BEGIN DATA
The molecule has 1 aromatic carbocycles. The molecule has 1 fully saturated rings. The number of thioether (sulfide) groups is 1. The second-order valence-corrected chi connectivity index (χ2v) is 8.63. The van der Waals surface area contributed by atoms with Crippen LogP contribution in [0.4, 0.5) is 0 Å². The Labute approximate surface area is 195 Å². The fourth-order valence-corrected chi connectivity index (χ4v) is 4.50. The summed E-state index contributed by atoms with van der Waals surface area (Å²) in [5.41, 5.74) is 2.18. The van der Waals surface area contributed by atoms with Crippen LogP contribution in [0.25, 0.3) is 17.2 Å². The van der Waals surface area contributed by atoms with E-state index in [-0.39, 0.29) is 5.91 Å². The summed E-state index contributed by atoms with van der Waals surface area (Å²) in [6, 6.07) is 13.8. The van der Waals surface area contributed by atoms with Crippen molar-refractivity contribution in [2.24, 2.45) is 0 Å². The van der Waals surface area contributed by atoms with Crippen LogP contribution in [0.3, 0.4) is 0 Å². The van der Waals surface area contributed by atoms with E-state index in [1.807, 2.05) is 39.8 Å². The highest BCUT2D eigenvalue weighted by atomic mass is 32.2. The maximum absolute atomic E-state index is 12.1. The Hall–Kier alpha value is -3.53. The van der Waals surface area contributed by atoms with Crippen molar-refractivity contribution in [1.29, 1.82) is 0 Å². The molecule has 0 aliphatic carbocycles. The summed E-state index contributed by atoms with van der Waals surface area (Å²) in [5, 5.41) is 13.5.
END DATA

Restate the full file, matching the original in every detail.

The molecule has 1 aromatic carbocycles. The molecule has 1 fully saturated rings. The number of thioether (sulfide) groups is 1. The second-order valence-corrected chi connectivity index (χ2v) is 8.63. The van der Waals surface area contributed by atoms with Crippen LogP contribution in [0.4, 0.5) is 0 Å². The Labute approximate surface area is 195 Å². The fourth-order valence-corrected chi connectivity index (χ4v) is 4.50. The summed E-state index contributed by atoms with van der Waals surface area (Å²) in [5.41, 5.74) is 2.18. The van der Waals surface area contributed by atoms with Crippen LogP contribution in [0.25, 0.3) is 17.2 Å². The van der Waals surface area contributed by atoms with E-state index in [-0.39, 0.29) is 5.91 Å². The summed E-state index contributed by atoms with van der Waals surface area (Å²) in [6, 6.07) is 13.8. The van der Waals surface area contributed by atoms with Crippen molar-refractivity contribution in [2.24, 2.45) is 0 Å². The van der Waals surface area contributed by atoms with Crippen LogP contribution in [0.3, 0.4) is 0 Å². The van der Waals surface area contributed by atoms with E-state index in [1.807, 2.05) is 39.8 Å². The highest BCUT2D eigenvalue weighted by atomic mass is 32.2. The maximum absolute atomic E-state index is 12.1. The Hall–Kier alpha value is -3.53. The van der Waals surface area contributed by atoms with Crippen molar-refractivity contribution in [1.29, 1.82) is 0 Å². The molecule has 0 aliphatic carbocycles. The summed E-state index contributed by atoms with van der Waals surface area (Å²) in [5, 5.41) is 13.5.